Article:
Elements: earth fire
Elements: wood metal
Lawty's work is rooted in an emotional, spiritual and physical engagement with the land.
Through repetitive structure and construction, she meticulously explores material qualities that are inherently given by the substance she chooses to work with. Whether stone, lead or hand spun hemp, she quietly draws the viewer in to observe the subtlest of nuances.
Lead is from the mineral galena, found underground in rock.
It is extremely dense.
It is poisonous.
It is used to kill.
It is used to protect.
It is heavy.
It is soft.
It is pliable, malleable, weavable, knotable and beatable.
In the ancient practice of alchemy, lead was considered "prima matter" or primal matter. From the 15th century onwards alchemists endeavoured to find the secret for turning lead into gold.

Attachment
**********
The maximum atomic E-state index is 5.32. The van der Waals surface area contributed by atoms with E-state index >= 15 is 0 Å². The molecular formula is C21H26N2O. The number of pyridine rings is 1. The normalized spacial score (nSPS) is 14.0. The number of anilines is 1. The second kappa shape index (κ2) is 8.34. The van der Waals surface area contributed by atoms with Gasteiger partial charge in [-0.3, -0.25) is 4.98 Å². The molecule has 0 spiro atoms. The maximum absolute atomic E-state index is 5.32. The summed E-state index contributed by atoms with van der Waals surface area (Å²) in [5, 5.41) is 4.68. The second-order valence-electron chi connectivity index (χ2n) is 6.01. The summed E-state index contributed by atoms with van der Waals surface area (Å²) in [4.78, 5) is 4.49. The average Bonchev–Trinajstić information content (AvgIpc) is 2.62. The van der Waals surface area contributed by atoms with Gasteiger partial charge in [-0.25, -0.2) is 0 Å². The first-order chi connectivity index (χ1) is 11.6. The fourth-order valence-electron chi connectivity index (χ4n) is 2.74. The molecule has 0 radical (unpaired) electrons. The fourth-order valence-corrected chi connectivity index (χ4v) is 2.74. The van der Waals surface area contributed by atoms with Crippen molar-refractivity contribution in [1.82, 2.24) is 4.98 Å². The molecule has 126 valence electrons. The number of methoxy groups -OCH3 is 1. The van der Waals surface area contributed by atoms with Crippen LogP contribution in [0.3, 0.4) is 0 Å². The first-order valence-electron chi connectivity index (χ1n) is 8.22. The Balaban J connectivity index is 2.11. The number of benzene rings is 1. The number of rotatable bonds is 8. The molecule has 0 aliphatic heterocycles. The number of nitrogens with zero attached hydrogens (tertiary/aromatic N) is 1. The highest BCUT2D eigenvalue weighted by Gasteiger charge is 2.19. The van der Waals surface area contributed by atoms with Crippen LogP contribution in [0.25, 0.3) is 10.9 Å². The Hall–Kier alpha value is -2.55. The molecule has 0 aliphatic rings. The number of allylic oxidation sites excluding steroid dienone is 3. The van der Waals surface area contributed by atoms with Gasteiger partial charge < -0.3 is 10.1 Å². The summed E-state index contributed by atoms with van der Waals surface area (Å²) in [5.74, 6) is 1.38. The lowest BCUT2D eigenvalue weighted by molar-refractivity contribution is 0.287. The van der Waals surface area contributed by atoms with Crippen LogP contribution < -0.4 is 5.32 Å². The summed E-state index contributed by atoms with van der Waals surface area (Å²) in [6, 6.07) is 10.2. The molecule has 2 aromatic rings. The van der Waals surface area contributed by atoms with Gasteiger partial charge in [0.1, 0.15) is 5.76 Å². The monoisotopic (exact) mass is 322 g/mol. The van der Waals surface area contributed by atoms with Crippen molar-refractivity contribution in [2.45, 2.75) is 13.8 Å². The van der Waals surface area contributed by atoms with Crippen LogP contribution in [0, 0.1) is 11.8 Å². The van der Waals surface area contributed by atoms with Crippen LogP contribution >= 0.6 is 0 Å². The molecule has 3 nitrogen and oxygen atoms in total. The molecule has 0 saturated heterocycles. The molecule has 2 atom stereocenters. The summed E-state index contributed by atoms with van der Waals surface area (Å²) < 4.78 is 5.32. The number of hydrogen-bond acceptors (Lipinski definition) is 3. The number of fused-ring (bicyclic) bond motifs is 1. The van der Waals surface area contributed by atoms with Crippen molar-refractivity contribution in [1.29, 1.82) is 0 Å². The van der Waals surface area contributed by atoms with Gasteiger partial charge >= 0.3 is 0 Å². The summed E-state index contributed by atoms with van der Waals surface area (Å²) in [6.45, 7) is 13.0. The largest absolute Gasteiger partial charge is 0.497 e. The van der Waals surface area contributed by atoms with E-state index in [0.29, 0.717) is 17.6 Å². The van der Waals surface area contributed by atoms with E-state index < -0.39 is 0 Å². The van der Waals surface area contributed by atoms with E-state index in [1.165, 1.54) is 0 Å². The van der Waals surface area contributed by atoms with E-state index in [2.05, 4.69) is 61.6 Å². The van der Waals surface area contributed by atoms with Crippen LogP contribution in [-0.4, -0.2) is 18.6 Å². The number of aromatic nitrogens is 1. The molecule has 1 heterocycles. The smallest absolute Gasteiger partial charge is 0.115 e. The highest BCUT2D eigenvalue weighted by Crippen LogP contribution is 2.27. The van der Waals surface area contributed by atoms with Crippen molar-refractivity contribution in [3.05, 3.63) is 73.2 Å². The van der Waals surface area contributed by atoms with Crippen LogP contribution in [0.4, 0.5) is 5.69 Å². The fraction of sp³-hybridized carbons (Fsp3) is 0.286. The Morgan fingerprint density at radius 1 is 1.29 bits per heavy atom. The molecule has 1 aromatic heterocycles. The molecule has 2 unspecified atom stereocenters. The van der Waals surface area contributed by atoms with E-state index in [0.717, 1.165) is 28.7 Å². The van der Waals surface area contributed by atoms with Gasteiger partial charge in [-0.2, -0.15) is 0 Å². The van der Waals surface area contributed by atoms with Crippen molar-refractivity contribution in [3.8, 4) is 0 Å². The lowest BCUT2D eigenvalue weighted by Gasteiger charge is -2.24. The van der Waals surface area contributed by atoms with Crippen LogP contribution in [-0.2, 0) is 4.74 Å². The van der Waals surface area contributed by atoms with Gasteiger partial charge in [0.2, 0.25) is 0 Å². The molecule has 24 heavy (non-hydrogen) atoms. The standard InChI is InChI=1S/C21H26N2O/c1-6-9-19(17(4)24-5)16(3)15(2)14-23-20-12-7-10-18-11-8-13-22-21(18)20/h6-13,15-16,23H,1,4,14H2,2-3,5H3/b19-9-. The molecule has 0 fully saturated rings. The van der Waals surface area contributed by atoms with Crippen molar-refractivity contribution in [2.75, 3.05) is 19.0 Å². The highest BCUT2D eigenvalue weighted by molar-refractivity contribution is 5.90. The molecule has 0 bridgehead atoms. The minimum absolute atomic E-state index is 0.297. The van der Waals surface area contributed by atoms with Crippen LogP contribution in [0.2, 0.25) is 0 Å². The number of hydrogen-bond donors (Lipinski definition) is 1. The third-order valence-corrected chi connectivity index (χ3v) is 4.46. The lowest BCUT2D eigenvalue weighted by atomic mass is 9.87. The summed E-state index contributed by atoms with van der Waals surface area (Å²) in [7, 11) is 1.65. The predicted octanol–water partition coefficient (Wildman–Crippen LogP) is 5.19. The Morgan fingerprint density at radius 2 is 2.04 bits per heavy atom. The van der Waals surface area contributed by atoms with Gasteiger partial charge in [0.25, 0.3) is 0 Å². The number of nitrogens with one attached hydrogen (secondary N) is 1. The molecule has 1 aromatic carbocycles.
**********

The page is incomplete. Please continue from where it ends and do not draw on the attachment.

The large stone drawings are made by collecting, organising, ordering and the precise placement of thousands of tiny stones, creating a kind of ‘text’ or pixilated ‘cloth’. Lightness of touch and a pared down palette give importance to each
unique mark and minute variance within the context of repetition: the individual within the infinite. These works hold a quiet presence; they are refined, understated and are a direct engagement with nature. They have been described as ‘meditative... a deeply contemplative experience'.
Lawty’s work is in collections worldwide including the Victoria and Albert Museum,
London where she held a year-long residency. Prestigious Artist Research Fellowships
include Smithsonian Museums USA and University of Leeds. In 2017 'Earth Materials'
was published about Sue’s work.
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